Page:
Erasmus accreditations serve as a valuable resource for organizations seeking to expand their operations to encompass international exchange and collaboration. These accreditations are specifically designed for entities intending to establish a consistent practice of facilitating learning mobility activities across borders. By obtaining the Erasmus Youth accreditation, organizations gain simplified access to funding opportunities offered through Key Action 1. This funding primarily supports learning mobility endeavors within the youth sector.
Our focus 2021-2023:
Objective 1: Addressing Rising Populism, Nationalism, and Extremism in Europe In recent years, Europe has witnessed a surge in populism, nationalism, and extremism. Populist parties have nearly doubled in number over the past two decades, garnering increased support from 8.5% to 24.1% on average. This phenomenon transcends political affiliations, as these parties tend to create an “us” versus “them” narrative. This trend affects various population segments, including young people susceptible to societal movements and tensions. Due to their limited historical experience, they are more prone to choose such parties and establish a habit of supporting them.
Objective 2: Encouraging Youth Participation in Politics Recent elections have shown a positive improvement in voter turnout, with the highest overall turnout since 1994, including increased participation among the younger generation. However, there is a general sense of discouragement and unwillingness among young people to be more politically active. In Slovakia, for example, a survey by the Council of Youth in 2017 revealed that 82% of respondents agreed that politicians are not interested in them. Similar sentiments are echoed in Hungary. The Millennial Dialogue Report indicated that only 6% of young Hungarians expressed a strong interest in politics, with 60% feeling that their generation is less politically engaged than previous ones.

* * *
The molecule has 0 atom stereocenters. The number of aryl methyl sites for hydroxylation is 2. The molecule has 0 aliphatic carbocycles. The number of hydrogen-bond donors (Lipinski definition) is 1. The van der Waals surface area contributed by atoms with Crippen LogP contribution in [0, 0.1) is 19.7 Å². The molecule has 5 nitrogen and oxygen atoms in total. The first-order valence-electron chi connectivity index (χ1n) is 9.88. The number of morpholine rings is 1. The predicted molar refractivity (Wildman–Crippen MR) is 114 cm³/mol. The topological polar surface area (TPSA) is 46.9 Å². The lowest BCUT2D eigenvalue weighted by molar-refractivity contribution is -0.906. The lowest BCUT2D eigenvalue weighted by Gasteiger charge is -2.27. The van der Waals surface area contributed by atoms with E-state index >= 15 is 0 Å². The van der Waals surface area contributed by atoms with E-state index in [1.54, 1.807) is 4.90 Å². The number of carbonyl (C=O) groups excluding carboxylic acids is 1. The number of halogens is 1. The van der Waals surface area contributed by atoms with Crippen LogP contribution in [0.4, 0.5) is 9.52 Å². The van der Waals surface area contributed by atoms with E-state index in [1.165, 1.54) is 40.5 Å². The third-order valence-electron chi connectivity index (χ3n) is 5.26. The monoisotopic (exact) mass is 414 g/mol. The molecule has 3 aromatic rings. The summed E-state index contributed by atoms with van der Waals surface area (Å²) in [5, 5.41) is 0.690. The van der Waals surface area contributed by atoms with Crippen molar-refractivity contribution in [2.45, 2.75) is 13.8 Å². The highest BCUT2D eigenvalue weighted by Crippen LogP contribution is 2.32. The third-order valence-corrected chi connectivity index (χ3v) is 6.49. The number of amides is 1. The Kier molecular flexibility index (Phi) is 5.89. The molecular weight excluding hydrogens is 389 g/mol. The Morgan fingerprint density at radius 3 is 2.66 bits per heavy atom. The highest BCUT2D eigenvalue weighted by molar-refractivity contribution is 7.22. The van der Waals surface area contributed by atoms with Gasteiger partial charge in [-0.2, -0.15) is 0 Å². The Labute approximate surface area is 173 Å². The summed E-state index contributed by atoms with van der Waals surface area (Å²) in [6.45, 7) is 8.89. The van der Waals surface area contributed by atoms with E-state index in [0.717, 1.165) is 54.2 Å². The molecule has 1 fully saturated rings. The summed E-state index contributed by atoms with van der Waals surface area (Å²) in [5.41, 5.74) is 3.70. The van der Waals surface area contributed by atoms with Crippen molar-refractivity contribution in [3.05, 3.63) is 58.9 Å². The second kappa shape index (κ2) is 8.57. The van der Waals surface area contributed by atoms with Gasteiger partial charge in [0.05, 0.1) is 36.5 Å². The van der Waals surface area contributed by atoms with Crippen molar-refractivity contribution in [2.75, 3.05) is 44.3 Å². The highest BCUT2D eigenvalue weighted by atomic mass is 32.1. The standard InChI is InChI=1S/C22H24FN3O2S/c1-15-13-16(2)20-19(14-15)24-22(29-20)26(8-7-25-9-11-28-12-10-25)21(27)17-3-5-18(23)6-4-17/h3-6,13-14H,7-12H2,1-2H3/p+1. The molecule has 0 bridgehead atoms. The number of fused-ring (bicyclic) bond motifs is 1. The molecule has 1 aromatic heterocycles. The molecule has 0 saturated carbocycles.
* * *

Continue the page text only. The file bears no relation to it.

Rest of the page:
Objective 3: Safeguarding European Democracies and Core Values European democracies and their fundamental values face daily threats, such as illiberalism, growing distrust in political institutions, and the rise of populist movements. The ongoing global pandemic has further highlighted the vulnerability of our societies and taught us valuable lessons in cooperation, sustainability, and independence. It has forced us to adapt to alternative work methods, embrace self-sufficiency, adopt new consumer habits, and avoid crowded places. This crisis has shed light on our preparedness and the potential future scenarios that may impact our daily lives. Additionally, it has emphasized the importance of sustainability and prompted us to explore new ways of living.